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Invasive Species 
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An invasive species  is any species not native to a particular ecosystem, including its seeds, spores, or other biological material capable of propagating that species and whose introduction does or is likely to cause economic or environmental harm. exotic species are those plants and animals that were present in Illinois prior to the time of European settlement. Not all exotic species are invasive; however, many of them are aggressively invasive in new environments because their natural enemies and other environmental controls were left behind in their native land.  Invasion by exotic species usually results in the elimination of native species, reduction of the natural biological diversity and degradation of habitat.

Slowly, but persistently, making their way across the land, ecologically invasive plants are the silent invaders of our times. These unwanted plants destroy over three million acres each year in the United States and the annual cost of combating this invasion of damaging invasive plants is in excess of $35 billion. Invasive plants affect all of us as everybody faces increasing costs for food and lumber production while property values and recreational opportunities decline in areas where invasive species have taken hold. The beauty and biological diversity associated with healthy natural areas are being lost as well. Hundreds of invasive species occur in Illinois, and unfortunately, the list grows almost daily.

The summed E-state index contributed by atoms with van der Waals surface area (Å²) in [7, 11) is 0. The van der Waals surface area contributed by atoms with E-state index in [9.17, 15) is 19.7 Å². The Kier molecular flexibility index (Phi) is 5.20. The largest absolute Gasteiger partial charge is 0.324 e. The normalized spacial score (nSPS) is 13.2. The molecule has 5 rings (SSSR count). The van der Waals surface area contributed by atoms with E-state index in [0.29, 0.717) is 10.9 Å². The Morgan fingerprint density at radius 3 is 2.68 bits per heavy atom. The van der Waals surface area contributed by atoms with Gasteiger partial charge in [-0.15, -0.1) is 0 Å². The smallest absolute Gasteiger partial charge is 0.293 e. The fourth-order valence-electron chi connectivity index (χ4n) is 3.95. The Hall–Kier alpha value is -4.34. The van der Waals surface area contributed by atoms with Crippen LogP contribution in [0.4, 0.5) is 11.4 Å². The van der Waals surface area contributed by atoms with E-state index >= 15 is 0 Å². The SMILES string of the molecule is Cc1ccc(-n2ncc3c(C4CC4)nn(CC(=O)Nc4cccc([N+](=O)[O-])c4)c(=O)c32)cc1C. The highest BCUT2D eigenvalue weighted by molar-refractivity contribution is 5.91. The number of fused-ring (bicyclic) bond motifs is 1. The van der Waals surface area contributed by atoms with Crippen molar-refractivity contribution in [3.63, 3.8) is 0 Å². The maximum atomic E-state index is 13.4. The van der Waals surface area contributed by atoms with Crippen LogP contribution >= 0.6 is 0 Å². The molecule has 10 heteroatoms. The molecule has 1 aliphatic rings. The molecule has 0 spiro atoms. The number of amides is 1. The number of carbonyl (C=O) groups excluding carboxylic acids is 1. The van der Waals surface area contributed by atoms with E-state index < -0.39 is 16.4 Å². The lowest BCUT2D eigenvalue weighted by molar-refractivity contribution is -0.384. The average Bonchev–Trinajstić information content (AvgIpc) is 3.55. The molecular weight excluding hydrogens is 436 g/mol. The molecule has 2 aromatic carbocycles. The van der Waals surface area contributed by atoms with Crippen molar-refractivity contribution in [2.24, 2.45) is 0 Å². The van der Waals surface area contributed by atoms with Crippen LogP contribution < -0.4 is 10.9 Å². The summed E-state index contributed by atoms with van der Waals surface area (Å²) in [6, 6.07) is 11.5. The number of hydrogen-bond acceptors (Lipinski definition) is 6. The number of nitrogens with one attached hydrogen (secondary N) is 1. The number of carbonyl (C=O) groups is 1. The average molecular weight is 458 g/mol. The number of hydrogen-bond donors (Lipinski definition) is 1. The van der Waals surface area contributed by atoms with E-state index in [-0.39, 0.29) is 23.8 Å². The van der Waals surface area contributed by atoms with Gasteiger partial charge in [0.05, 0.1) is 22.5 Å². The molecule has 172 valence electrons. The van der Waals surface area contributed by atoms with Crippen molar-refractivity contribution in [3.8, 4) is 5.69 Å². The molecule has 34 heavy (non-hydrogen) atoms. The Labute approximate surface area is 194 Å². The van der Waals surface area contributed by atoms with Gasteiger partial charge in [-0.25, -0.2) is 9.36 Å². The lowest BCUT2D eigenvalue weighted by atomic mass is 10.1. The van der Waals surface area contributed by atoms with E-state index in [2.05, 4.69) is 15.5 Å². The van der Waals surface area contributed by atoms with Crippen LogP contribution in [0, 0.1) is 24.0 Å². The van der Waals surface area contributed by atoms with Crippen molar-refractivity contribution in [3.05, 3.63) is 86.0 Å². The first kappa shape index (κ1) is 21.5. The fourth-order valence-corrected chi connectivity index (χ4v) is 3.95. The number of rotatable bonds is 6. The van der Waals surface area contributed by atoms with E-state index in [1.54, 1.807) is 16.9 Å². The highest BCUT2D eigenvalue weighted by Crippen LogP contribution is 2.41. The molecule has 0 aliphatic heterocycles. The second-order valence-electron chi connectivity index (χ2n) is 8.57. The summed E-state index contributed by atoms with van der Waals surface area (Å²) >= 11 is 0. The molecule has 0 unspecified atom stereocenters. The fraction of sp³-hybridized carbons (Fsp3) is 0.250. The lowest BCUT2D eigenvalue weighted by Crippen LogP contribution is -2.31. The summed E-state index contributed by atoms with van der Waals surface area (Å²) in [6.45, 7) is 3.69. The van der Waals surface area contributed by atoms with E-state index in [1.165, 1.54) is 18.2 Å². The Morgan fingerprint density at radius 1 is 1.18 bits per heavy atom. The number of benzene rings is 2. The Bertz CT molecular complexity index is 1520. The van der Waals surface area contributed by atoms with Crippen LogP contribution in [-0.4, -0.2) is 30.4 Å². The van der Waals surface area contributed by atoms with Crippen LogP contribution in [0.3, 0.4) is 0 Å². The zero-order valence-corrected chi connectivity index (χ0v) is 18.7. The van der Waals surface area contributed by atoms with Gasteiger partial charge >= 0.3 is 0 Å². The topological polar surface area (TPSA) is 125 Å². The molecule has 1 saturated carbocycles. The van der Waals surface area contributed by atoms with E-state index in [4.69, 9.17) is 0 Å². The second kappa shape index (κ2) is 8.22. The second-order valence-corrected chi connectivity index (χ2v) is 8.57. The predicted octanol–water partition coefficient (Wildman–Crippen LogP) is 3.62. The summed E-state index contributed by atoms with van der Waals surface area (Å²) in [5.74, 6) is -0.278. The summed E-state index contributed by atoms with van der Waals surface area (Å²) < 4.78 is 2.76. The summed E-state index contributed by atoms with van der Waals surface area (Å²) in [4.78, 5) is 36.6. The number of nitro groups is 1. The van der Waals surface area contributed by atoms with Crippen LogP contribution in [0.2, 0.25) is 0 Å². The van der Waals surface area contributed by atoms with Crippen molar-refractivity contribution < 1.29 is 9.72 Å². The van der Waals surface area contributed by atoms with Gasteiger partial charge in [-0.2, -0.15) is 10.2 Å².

Governor Pat Quinn has proclaimed May Illinois Invasive Species Awareness Month and encourages individuals and public and private groups to sponsor and participate in activities to help all Illinois residents and visitors gain a better understanding of the impact of invasive species on Illinois’ waterways, wildlands and agricultural lands. IDNR’s Division of Education provides a number of exercises on invasive species meant for use at various grade levels in the schools. 

 

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